Fort Bragg town hall meeting addresses community concerns
March 3, 2009
FORT BRAGG, N.C. - Fort Bragg's quarterly town hall meeting Feb. 19 addressed six issues brought to the attention of the leadership.
The issues discussed encompassed many facets of the installation. The first issue addressed concerns about allowing private organizations and Fort Bragg entities to place banners advertising events on post, while not overwhelming residents and workers with solicitation and giving everyone an opportunity to publicize their events.
Lynn Olavarria from Fort Bragg's Army Community Service Financial Readiness Office said Fort Bragg's Policy #40 was revised and there are four locations across post for banners and signs and the ACS solicitation office provides authorization for each sign. Every banner and sign can be posted no more than 10 days of the event and must be removed within 24 hours of the event's conclusion. Any unauthorized signs may be removed by ACS or the Department of Public Works.
Another issue was about having childcare facilities in the gym and having them operate in the evening hours to accommodate working parents.
"We're all for it," said Karen Miller from Child, Youth Services speaking for herself and Joe Johnson, the facilities manager from Family, Morale, Welfare and Recreation. "The problem is the facilities having acceptable locations for childcare."
The third issue addressed Family members having access to the skillsoft portal that military and Department of the Army civilians can use to take over 200 courses online.
Brenda Taylor Brooks from Human Resources said this is currently an Army Family Action Plan issue and is a question of funding since the money for Soldiers and government employees comes from appropriated funds and Family members would fall under non-appropriated funds. While Family members are not able to take the courses for free, there are opportunities for them to take different courses for a reduced fee and there's also a military spouse career advancement account that allows spouses to get free funds to further their education.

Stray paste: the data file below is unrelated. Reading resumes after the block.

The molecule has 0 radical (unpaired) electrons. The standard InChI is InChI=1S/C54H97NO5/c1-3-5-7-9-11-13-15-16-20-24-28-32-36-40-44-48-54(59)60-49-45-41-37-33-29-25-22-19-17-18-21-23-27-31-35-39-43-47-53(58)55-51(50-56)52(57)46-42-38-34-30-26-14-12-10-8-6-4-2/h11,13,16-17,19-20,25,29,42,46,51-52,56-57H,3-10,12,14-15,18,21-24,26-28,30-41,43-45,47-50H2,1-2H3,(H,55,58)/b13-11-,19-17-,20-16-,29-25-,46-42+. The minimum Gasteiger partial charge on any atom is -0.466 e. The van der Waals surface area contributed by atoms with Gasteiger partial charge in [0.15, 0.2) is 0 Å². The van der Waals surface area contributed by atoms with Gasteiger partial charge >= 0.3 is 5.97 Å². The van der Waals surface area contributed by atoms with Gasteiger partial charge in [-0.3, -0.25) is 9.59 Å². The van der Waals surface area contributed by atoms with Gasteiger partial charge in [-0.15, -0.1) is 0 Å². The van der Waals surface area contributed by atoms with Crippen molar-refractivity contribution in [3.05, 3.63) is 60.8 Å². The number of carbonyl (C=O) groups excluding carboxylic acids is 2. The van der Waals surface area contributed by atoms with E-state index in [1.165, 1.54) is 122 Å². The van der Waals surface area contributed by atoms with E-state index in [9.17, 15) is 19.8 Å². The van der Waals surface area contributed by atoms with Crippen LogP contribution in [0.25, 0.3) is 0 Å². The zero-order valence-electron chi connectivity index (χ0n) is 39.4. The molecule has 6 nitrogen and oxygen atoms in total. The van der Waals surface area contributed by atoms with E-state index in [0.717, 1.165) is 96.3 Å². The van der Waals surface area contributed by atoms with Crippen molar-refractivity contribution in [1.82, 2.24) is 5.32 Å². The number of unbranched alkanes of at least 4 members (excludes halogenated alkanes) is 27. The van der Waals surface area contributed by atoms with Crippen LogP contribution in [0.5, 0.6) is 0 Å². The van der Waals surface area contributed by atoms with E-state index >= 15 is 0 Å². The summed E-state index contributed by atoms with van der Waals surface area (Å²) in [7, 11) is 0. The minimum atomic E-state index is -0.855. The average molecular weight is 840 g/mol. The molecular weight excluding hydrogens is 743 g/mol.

Another issue that affects all ages is scheduling doctor's appointments at Womack Army Medical Center and the clinics on post and how far out appointments can be made. Shannon Lynch from Womack Army Medical Center clarified the policy on healthcare access and said that the standard is that acute care appointments are made within 24 hours, chronic care within seven days and annual exams within 28 days. Anyone encountering difficulties when scheduling appointments should ask to speak with their clinic's patient representative to get the issue remedied.
Patients can also help the hospital and clinics have more available appointments by calling the cancellation line if they are not able to make their appointment said Col. Nadja Y. West, commander of WAMC. In January, there were 6,000 no-shows for appointments that could have been redistributed to others if patients had cancelled their appointments. The WAMC appointment cancellation line is 907-2625.
In the case of people without military identification cards who are guardians for children eligible for the services of the commissary; the issue was raised on whether the guardians have access to the commissary. Loren Sperrey, the South Post Commissary store director, assured everyone that guardians are able use the services of the commissary. To do so they will need a letter from the Judge Advocate General's office showing that they are the authorized guardian and they should present the actual ID card of the child, preferably with the child at the store with them. A copy of the ID card is not acceptable.
The final issue addressed was the traffic and gridlock caused by FMWR giveaways, most recently the personal hygiene products given Soldiers. While most people appreciated the generosity and free products, the backup on the roads frustrated many who were trying to get to work on time.
"Mea culpa," said Daniel Ahern, Fort Bragg FMWR director. "We were caught by surprise, not expecting so many people to line up at 8:01 for 10 boxes of Unilever products. We are looking for better ways to execute them including weekends, different times and other locations."
The meeting's guest speaker was Christina Overstreet, the Fort Bragg customer service officer. Overstreet reminded everyone of the importance of providing feedback so Fort Bragg can continue to improve programs, services and facilities.
"The managers and command want your feedback so they will know what they can do better," said Overstreet.
Anyone wanting to provide feedback to the managers of the programs and services on Fort Bragg can do so using the interactive customer evaluation system, a Web-based comment card system where customers can submit their answers anonymously if they wish and request a response to their comments. Overstreet said the site is now easier to find at www.bragg.army.mil
One of the meeting's issues at is using the suggestions received from ICE to help better future events. Ahern said that many of the comments, both positive and negative, are going to help FMWR improve future giveaways for Soldiers and their Families.